When you look at the world as a whole and realize that 3/4 of it live in poverty and that the majority of those areas also do not have access to potable water/sanitation, the corrolation is obvious. Yet, we as a species even in the 21st century are failing at even providing the basic necessities of life to ourselves and others. Why? Why is water so unimportant to so many even though they know they cannot live without it? Is it ignorance? Arrogance? Or is it because there are those who have been made to believe that we will always have what we need because money can buy you anything even at the expense of taking it from others.
Just look at the levels of pollution in our global waterways. Industry and nitrogen fertilizer rich agriculture alone have managed to kill some of the major river systems of the world and made dead zones devoid of the oxygen marinelife needs to survive. The burning of fossil fuels, deforestation and other destructive land uses (fracking, tarsands extraction, strip mining, mountain top removal) are culminating to push our atmosphere and water to the tipping point. We are now seeing more extreme events (storms, floods, droughts) around the world which are the results of human forcings on the natural cycles of the planet to the point where we have actually affected the hydrologic cycle. And this is now being touted as the "new normal."
This has already resulted in billions of dollars of lost agriculture to the world, most recently in Thailand where much of their rice crop has been destroyed from unprecedented floods that are also happening globally simultaneously, as well as extreme droughts on both sides of the world. This then has a domino effect regarding food prices and the ability to live. And with predictions of these events (extreme floods and droughts) becoming more severe with rainfall patterns changing, the entire way the world grows food is being challenged. And in the process more fall into poverty, illness, war and hopelessness as those with more green paper think it buys them rights to the resources of Earth that belong to all mankind.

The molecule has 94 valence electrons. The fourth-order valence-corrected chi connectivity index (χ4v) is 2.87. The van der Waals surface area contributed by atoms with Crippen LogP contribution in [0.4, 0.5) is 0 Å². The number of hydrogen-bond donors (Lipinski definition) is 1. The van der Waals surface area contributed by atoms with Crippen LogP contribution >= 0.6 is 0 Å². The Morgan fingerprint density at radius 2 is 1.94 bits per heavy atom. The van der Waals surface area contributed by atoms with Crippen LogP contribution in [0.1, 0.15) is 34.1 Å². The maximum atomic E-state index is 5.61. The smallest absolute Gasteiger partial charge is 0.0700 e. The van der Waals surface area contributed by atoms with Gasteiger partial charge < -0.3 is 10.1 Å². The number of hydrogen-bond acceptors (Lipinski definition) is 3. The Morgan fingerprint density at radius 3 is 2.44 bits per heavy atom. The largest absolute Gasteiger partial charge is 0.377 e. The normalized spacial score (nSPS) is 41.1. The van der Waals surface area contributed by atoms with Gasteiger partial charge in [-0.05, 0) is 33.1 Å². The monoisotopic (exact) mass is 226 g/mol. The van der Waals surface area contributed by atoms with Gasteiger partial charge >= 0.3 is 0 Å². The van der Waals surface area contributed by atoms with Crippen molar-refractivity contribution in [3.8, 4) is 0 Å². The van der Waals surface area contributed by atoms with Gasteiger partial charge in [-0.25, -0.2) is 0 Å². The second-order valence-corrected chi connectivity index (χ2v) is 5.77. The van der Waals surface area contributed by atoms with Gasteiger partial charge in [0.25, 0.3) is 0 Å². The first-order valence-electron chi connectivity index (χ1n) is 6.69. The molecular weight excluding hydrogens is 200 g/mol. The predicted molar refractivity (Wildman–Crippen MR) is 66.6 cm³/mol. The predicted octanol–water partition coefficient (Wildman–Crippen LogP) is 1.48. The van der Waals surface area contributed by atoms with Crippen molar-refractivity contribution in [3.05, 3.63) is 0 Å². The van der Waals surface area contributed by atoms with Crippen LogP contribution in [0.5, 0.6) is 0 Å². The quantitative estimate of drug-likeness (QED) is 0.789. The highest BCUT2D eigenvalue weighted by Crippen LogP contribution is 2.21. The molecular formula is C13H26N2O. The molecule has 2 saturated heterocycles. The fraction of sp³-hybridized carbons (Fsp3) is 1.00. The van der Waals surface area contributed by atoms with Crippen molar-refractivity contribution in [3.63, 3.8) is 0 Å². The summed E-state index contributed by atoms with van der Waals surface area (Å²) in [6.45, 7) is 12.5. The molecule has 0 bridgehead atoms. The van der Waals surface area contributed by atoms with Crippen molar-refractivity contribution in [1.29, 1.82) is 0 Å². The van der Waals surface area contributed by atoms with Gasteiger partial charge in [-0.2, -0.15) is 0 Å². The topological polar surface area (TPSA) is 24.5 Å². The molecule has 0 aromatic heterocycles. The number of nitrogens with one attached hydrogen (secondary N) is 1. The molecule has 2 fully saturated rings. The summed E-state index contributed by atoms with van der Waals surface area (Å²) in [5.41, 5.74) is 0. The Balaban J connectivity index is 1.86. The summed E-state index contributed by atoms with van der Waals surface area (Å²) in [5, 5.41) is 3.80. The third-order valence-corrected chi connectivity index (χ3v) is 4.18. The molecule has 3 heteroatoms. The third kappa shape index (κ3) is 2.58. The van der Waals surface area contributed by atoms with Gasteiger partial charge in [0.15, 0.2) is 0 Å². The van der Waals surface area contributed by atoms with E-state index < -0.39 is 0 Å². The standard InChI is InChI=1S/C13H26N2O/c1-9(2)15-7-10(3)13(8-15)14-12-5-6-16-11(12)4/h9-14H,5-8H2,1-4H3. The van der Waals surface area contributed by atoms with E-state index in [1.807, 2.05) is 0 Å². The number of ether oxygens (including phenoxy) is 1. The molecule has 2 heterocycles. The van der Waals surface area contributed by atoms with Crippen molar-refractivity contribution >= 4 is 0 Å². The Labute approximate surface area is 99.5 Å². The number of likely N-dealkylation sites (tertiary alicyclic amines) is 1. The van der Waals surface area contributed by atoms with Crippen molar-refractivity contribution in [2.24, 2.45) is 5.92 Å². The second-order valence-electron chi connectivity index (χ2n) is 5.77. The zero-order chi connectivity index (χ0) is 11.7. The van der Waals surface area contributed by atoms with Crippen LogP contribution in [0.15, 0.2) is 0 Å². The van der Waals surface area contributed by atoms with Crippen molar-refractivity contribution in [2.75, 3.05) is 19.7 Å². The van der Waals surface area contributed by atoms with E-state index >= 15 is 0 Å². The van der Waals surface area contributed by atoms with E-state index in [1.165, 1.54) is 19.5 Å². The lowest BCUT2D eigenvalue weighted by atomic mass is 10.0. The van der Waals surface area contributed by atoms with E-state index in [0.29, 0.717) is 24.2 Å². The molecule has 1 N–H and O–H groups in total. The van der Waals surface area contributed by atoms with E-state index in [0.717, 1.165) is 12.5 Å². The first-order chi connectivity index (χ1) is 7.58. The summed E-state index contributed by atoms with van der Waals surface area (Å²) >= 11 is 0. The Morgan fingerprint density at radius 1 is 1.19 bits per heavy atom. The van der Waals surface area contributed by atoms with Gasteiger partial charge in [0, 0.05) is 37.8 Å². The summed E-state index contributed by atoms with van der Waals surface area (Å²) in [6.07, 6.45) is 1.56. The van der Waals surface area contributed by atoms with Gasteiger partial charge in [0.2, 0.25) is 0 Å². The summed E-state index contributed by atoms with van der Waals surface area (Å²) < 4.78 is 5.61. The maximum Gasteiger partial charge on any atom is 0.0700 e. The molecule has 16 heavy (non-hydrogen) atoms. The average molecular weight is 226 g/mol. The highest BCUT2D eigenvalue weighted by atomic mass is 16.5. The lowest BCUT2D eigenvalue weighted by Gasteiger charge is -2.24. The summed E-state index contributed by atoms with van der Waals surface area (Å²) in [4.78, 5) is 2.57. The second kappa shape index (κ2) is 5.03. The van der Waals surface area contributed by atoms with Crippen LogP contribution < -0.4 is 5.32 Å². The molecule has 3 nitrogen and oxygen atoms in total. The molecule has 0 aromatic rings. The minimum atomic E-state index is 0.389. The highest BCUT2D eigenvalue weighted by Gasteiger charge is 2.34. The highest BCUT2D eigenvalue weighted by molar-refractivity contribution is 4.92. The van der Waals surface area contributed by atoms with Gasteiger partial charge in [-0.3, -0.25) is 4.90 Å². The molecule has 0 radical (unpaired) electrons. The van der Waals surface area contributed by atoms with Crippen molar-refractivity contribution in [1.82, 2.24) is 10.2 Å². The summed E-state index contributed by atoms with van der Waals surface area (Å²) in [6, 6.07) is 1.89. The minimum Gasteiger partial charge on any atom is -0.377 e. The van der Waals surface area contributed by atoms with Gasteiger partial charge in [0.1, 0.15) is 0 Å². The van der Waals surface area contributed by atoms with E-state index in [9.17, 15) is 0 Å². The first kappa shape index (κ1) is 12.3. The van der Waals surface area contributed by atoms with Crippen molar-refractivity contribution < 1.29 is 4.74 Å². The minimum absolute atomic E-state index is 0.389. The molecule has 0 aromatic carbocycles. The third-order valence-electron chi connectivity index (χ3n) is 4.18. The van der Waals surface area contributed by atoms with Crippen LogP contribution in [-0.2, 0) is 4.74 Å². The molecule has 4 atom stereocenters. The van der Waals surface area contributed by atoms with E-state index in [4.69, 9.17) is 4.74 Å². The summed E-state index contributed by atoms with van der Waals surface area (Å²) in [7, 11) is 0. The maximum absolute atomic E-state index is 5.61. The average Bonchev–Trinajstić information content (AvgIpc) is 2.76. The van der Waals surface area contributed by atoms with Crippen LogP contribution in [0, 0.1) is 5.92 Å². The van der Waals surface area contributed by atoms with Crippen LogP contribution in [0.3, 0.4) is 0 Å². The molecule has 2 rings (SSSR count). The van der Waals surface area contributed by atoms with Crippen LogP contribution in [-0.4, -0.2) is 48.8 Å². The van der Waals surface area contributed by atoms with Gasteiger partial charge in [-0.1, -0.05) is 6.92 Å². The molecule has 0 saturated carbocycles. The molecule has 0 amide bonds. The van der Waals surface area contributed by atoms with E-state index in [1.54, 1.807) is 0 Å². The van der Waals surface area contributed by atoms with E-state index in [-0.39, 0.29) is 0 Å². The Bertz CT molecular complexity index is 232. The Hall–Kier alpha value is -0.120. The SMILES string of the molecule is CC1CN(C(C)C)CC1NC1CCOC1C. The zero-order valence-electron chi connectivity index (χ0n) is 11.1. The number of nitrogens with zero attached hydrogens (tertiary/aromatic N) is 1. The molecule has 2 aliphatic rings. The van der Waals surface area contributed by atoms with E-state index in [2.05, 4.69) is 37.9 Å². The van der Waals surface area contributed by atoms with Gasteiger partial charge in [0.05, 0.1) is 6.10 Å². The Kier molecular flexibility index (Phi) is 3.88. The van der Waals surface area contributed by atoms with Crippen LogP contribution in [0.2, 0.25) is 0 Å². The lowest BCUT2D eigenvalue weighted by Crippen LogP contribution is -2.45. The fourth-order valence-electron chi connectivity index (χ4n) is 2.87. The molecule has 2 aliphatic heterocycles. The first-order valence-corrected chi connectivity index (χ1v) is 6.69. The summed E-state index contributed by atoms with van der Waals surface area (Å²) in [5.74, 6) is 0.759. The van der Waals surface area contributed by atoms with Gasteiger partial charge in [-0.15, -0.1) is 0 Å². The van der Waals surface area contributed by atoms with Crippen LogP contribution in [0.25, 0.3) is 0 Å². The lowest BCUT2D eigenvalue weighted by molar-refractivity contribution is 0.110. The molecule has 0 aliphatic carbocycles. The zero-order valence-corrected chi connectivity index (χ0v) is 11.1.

So for me there can only be one main reason why this has happened. We have strayed from our humanity. We have allowed materialistic manmade forces to infiltrate our consciousness and perceptions of life on this Earth and those skewed perceptions are now killing us and in the process destroying this Earth for future generations.
And it is the hope of changing those perceptions and bringing a paradigm shift in thinking that is now bringing people out into the streets worldwide calling for justice and equality. Calling for accountability for those who have stripped this Earth of all that was once good in exchange for a world of their making that can sustain no one, not even themselves. The false illusion of money's worth in comparison to the limitless value of this Earth coupled with delusions of grandeur built on sand in failing to understand the true meaning of humanity and its true purpose must now be challenged. And that right now is the hope we have as a species... awareness, awakening, gnosis.
The inate instinct that tells us as humans that we are one with this planet and that to destroy her destroys us. This is the lesson we must learn. This is the perception we must impart to others. We are at the brink, but we don't have to go over. There are ways to heal her and ourselves. We can join globally with likeminded individuals who know the stakes and make this shift happen with our thoughts and our actions. We can reclaim our humanity and in the process save ourselves. It won't be easy. However, the alternative is simply not an option.
Water is life, it is our life, it is the blood of Earth.
And it is worth fighting for.The state of water in our world currently is endangered. Pollution, privatization,... more
My life sprang from you
your essence giving me breath
drops falling on my head
promising grace and spiritual oneness
Your loving arms embracing me
as I swam in your energy